Can a vectorspace ever contain a 4 vector basis?

A vectorspace with 1 basis vectors is a straight line.

A vectorspace with 2 basis vectors is a plane.

A vectorspace with 3 basis vectors is a space.

So does such a thing as a 4 basis vectors exist in a vectorspace?

If a 4th vector existed, then this 4th vector could always be written as a linear combination of the 3 other vectors no matter what, and the vectors of a basis always have to be linearly independent, thus a 4th vector would make the vector set linearly dependent (since they can be written as a linear combination)... so my guess is that a basis can never be more than 3 vectors?

Re: Can a vectorspace ever contain a 4 vector basis?

you are confusing vector space with 3-dimensional physical space. while 3-dimensional physical space can be modelled by a vector space (and indeed, it helps to visualize certain concepts such as orthogonal, and length of a vector by imagining things that might exist in our 3-dimensional world), the concept of vector space is MUCH more versatile than just describing physical situations.

for example, the set of all real polynomials of degree 3 or less, is certainly a valid set of things to contemplate. we can write such a polynomial as:

$\displaystyle a + bx + cx^2 + dx^3$, which we can think of as a 4-vector (a,b,c,d).

this set obeys all the axioms of a vector space over $\displaystyle \mathbb{R}$, and i claim that {(1,0,0,0), (0,1,0,0), (0,0,1,0), (0,0,0,1)} is a basis.

now by this, i mean the 4 polynomials:

$\displaystyle 1 + 0x + 0x^2 + 0x^3 = 1, 0 + 1x + 0x^2 + 0x^3 = x$,

$\displaystyle 0 + 0x + 1x^2 + 0x^3 = x^2, 0 + 0x + 0x^2 + 1x^3 = x^3$

it is clear that $\displaystyle \{1,x,x^2,x^3\}$ span the set of all polynomials of degree 3 or less, just use the coefficients as the scalar multiples for the linear combination of basis elements.

suppose $\displaystyle p(x) = a + bx + cx^2 + dx^3$ was the constant 0-function: 0(x) = 0, for all x (a horizontal line for its graph: the x-axis).

then p(0) = a, so a = 0. so $\displaystyle p(x) = x(b + cx + dx^2)$. since this is always 0, for all x, and x is not 0 for any x BUT 0, it must be the case for every x except 0, that:

$\displaystyle q(x) = b + cx + dx^2 = 0$, for every x, except possibly 0. but surely such a function is continuous, so it has to be 0 at x = 0 as well, by continuity.

and THAT means that q(0) = b = 0, so $\displaystyle p(x) = cx^2 + dx^3 = x^2(c + dx)$.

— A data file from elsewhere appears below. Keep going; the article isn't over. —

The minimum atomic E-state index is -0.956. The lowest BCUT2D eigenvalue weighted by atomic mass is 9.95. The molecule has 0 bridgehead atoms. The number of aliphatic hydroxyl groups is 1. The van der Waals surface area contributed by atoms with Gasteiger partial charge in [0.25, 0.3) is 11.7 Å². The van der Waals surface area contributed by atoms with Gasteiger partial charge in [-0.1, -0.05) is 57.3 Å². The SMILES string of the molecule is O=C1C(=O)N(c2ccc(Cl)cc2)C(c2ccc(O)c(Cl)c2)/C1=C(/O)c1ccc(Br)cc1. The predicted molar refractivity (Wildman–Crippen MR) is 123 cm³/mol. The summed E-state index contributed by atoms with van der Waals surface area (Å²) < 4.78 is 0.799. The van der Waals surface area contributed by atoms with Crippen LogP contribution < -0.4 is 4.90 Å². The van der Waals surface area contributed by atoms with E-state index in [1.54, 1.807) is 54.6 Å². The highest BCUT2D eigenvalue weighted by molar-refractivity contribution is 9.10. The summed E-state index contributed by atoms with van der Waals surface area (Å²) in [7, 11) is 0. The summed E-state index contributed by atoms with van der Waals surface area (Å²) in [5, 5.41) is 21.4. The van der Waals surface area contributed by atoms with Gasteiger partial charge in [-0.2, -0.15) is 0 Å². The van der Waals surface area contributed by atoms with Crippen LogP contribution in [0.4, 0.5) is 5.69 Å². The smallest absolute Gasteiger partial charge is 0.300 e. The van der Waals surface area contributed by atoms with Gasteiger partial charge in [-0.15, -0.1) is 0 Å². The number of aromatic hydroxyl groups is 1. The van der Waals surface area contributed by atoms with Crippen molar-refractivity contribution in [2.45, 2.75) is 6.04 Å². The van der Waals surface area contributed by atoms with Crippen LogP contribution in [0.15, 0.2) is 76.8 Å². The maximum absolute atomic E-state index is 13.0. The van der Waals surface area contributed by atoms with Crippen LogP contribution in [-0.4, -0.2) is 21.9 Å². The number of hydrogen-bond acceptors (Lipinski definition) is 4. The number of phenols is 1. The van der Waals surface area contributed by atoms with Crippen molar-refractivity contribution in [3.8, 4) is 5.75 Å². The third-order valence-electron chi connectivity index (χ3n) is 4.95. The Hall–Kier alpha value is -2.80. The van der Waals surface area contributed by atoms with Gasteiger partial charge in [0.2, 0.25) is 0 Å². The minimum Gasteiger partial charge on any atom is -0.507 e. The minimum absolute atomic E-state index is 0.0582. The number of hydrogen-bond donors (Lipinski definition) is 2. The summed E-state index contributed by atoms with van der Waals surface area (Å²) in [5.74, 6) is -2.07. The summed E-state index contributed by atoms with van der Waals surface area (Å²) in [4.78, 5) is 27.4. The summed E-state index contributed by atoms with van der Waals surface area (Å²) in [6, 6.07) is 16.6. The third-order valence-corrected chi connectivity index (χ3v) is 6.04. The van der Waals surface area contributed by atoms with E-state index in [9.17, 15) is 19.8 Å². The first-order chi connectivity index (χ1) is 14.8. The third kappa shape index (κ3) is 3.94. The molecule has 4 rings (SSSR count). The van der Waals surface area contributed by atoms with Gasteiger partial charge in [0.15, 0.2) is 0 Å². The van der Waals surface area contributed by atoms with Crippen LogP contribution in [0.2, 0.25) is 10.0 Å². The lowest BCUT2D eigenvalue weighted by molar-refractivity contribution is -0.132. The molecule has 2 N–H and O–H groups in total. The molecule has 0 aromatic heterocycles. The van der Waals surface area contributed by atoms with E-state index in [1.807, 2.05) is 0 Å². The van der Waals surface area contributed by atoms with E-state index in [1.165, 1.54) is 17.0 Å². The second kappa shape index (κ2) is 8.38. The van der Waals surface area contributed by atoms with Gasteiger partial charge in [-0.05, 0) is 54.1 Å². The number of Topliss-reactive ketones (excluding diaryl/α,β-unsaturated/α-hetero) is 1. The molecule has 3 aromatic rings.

again, this means that c+dx = 0 for every x except possibly 0, so from x = -1, we see that:

c - d = 0, so c = d.

and from x = 1, we have:

0 = c + d = 2c, so c = d = 0.

so the only polynomial p(x), of degree 3 or less, which is 0 for ALL x, is the polynomial:

$\displaystyle 0 + 0x + 0x^2 + 0x^3$, which proves that $\displaystyle \{1,x,x^2,x^3\}$ is linearly independent, and is thus a basis.

(of course it's easy to see that if a(1,0,0,0) + b(0,1,0,0) + c(0,0,1,0) + d(0,0,0,1) = (0,0,0,0), we must have a = b = c = d = 0, but i deliberately wanted to show this another way, directly from facts you know about polynomials).

so there's one vector space which definitely has a basis of 4 elements. in fact, there's no reason to stop at 4, we can have vector spaces with 5,6,7 or any positive integer dimension, in fact there are even vector spaces with infinite bases.

now, you might think that such things are just "abstract" and don't have anything to do with "real-life stuff". but think of linear transformations in 3-dimensional space, such as rotation, or reflection (these are behaviors which real things exhibit, right?). these can be described by 3x3 matrices, and the set of all real 3x3 matrices is a vector space with 9 dimensions.

Re: Can a vectorspace ever contain a 4 vector basis?

Quote:

Originally Posted by

**MathIsOhSoHard** So does such a thing as a 4 basis vectors exist in a vectorspace?

If a 4th vector existed, then this 4th vector could always be written as a linear combination of the 3 other vectors no matter what, and the vectors of a basis always have to be linearly independent, thus a 4th vector would make the vector set linearly dependent (since they can be written as a linear combination)... so my guess is that a basis can never be more than 3 vectors?

That is completely false.

$\displaystyle \{<1,0,0,0>,<0,1,0,0>,<0,0,1,0>,<0,0,0,1>\}$ there is a set of for linearly independent vectors.

There are vector spaces of every dimension.

Re: Can a vectorspace ever contain a 4 vector basis?

Every 4-dimensional vector has a basis containing four vectors. But you are correct that no 3 or fewer dimensional vector space can have a basis containing four vectors, because then it is true that one is a linear combination of the others.